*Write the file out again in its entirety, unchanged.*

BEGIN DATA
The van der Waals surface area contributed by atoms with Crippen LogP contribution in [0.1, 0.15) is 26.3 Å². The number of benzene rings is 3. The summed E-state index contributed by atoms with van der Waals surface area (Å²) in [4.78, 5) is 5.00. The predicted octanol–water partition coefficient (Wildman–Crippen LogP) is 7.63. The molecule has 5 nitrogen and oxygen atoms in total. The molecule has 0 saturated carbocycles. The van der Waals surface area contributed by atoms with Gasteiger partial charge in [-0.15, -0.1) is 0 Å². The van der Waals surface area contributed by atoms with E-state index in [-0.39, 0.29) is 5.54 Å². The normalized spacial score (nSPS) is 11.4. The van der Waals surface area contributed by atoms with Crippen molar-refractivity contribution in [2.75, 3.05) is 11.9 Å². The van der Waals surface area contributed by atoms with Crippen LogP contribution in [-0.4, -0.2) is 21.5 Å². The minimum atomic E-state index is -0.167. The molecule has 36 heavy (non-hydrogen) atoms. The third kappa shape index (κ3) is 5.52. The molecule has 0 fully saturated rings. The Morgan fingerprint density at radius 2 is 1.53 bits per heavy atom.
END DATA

The van der Waals surface area contributed by atoms with Crippen LogP contribution in [0.1, 0.15) is 26.3 Å². The number of benzene rings is 3. The summed E-state index contributed by atoms with van der Waals surface area (Å²) in [4.78, 5) is 5.00. The predicted octanol–water partition coefficient (Wildman–Crippen LogP) is 7.63. The molecule has 5 nitrogen and oxygen atoms in total. The molecule has 0 saturated carbocycles. The van der Waals surface area contributed by atoms with Gasteiger partial charge in [-0.15, -0.1) is 0 Å². The van der Waals surface area contributed by atoms with E-state index in [-0.39, 0.29) is 5.54 Å². The normalized spacial score (nSPS) is 11.4. The van der Waals surface area contributed by atoms with Crippen molar-refractivity contribution in [2.75, 3.05) is 11.9 Å². The van der Waals surface area contributed by atoms with Crippen LogP contribution in [-0.4, -0.2) is 21.5 Å². The minimum atomic E-state index is -0.167. The molecule has 36 heavy (non-hydrogen) atoms. The third kappa shape index (κ3) is 5.52. The molecule has 0 fully saturated rings. The Morgan fingerprint density at radius 2 is 1.53 bits per heavy atom.